Facing the cliffs of Maro and from the blue of the Alboran Sea, nothing suggests that under the mountain is one of the most impressive caves in Spain: that of Nerja. They were discovered in 1960 and are part of the country's historical heritage, being declared a Site of Cultural Interest, which makes them a very interesting place to visit.
If you've never heard of the Nerja caves before, you can't miss the next post. We will take a brief tour of this beautiful natural wonder that will surely encourage you to visit it.
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History of the caves of Nerja
Due to their huge natural vaults covered with stalactites, the Nerja caves are also known as the Natural Cathedral of Malaga. They were discovered in January 1959, when a group of young people were walking through the countryside in search of nocturnal animals and they came across this wonder of nature made up of three galleries: the high galleries, the low galleries and the new galleries.
Levels of the caves of Nerja
The low galleries are in turn divided into two levels and were the most accessible space for the first settlers of the cave thousands of years ago. ANDThe upper level was dedicated to everyday life: cooking food and its preparation, shelter for livestock, making ceramic objects, etc. At the lower level, it has been found that the area was used for burials and grave goods as well as for rituals and spiritual exercises.
The high and new galleries are not accessible to the public as they are a study space for archaeologists, biologists and geologists. However, on both levels of the lower galleries we can see how the geological and geographical history of the area has been reflected in the caves for millions of years.
Many of the people who have visited the caves of Nerja pointed out that the most special thing about their visit was the silence that is enjoyed walking through its entrails, only interrupted by the dripping of water from a leak.
The cave is like a book that, as we read it, reveals the events that took place at the beginning of time. They seem to have no end, and only 30 percent of their total extension has been discovered!
What to see in the caves of Nerja?
The Nerja caves have almost 600 cave paintings from the Upper Palaeolithic and recent prehistory, although for conservation reasons they cannot be visited.
Of the caves you can highlight the spectacular nature of their speleothems that surround the cavity from the ceiling, floor or walls. There is a great variety of kinds of stalactites, stalagmites, columns, macaroni or gours.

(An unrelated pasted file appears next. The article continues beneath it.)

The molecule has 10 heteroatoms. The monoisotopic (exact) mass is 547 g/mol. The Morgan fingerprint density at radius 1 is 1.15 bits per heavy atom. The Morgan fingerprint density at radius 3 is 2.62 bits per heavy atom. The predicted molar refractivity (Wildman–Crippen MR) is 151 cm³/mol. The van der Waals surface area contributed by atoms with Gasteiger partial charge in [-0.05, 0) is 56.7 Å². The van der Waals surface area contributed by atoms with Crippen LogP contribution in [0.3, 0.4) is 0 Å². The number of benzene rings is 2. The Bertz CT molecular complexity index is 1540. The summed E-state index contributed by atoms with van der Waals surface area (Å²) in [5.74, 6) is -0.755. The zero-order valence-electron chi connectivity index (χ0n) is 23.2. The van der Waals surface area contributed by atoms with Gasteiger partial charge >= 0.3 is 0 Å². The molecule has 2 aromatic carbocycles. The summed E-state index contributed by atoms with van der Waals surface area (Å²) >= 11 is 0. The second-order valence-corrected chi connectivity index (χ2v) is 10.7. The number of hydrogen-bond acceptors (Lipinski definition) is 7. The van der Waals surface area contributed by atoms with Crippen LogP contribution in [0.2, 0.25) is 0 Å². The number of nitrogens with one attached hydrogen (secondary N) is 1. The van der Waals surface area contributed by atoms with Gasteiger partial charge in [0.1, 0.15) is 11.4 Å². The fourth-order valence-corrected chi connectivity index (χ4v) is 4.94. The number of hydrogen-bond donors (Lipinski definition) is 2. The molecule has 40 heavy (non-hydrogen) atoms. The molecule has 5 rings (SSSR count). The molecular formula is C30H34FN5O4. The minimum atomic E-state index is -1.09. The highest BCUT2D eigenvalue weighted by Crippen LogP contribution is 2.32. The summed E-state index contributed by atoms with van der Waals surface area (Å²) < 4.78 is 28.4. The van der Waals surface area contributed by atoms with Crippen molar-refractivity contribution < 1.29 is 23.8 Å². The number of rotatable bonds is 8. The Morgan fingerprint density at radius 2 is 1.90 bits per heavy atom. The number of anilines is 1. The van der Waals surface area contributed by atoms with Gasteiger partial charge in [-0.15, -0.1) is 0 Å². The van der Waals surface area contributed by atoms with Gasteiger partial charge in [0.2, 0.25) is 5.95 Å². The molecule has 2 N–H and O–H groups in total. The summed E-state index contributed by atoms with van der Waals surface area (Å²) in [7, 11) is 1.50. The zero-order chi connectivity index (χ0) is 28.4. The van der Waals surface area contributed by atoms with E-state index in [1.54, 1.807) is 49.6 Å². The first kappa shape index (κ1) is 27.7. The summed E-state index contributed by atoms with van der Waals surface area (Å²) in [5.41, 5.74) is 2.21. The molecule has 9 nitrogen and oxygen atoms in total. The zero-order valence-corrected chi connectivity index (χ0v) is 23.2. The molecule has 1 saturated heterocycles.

The Cataclysm room is the most impressive. Here we can have a good time observing its central column considered the largest cavern column in the world, with 34 meters high and 18 in diameter, and in which we see the effects of an earthquake that occurred more than 800.000 years ago that caused large rocks to detach from the high parts and collapse towards the ground.
Another surprising room is that of the Ghosts, since from it you have beautiful views of the caves and their spectacular formations.
In the past, the filtration of water was much higher than today, but even so the cave is still alive and stalactites and stalagmites continue to form, although very slowly. These leaks are not easily seen but if you look it is possible to see water.
Recommendations for the visit
It is better to buy tickets in advance because from May to October they sell out at the box office quickly. It is important to wear comfortable non-slip footwear as some areas have water leaks and the floor can slip. The temperature of the cave is around 20ºC, it is necessary to wear warm clothes, although something with which we can cover ourselves if we feel cold.
Nerja caves hours
The Nerja caves are open all year round except on January 1 and May 15 for the celebration of the Pilgrimage of San Isidro, patron saint of farmers.
The normal hours of the Nerja caves are from 9:30 in the morning to 15:30 in the afternoon. At Easter and the months of July and August they open from 9:30 in the morning to 18:00 in the afternoon.
Price tickets to the caves of Nerja
The visit to the Nerja caves consists of an audiovisual projection, and an audio guided tour of the tourist gallery passing through each and every one of its rooms.
The entrance fee to the Nerja caves is € 10 for adults, € 6 for children from 6 to 12 years old and free for children under 6 years old.
Nerja Caves Museum
The museum offers a multimedia show and a journey through the history of Nerja where various old tools from prehistoric times are displayed. In addition, we will also witness the evolution that Nerja experienced in tourism in the 60s after the discovery of the caves and the sea of Nerja and among other things.
The Nerja Caves Museum is located in Plaza de España in Nerja number 4.
Normal visiting hours are from 09:30 to 16:30. At Easter and the months of July and August, the Nerja Caves Museum opens from 09:30 to 19:00.
Admission is € 4 for adults, € 2 for children from 6 to 12 years old and free for children under 6 years of age.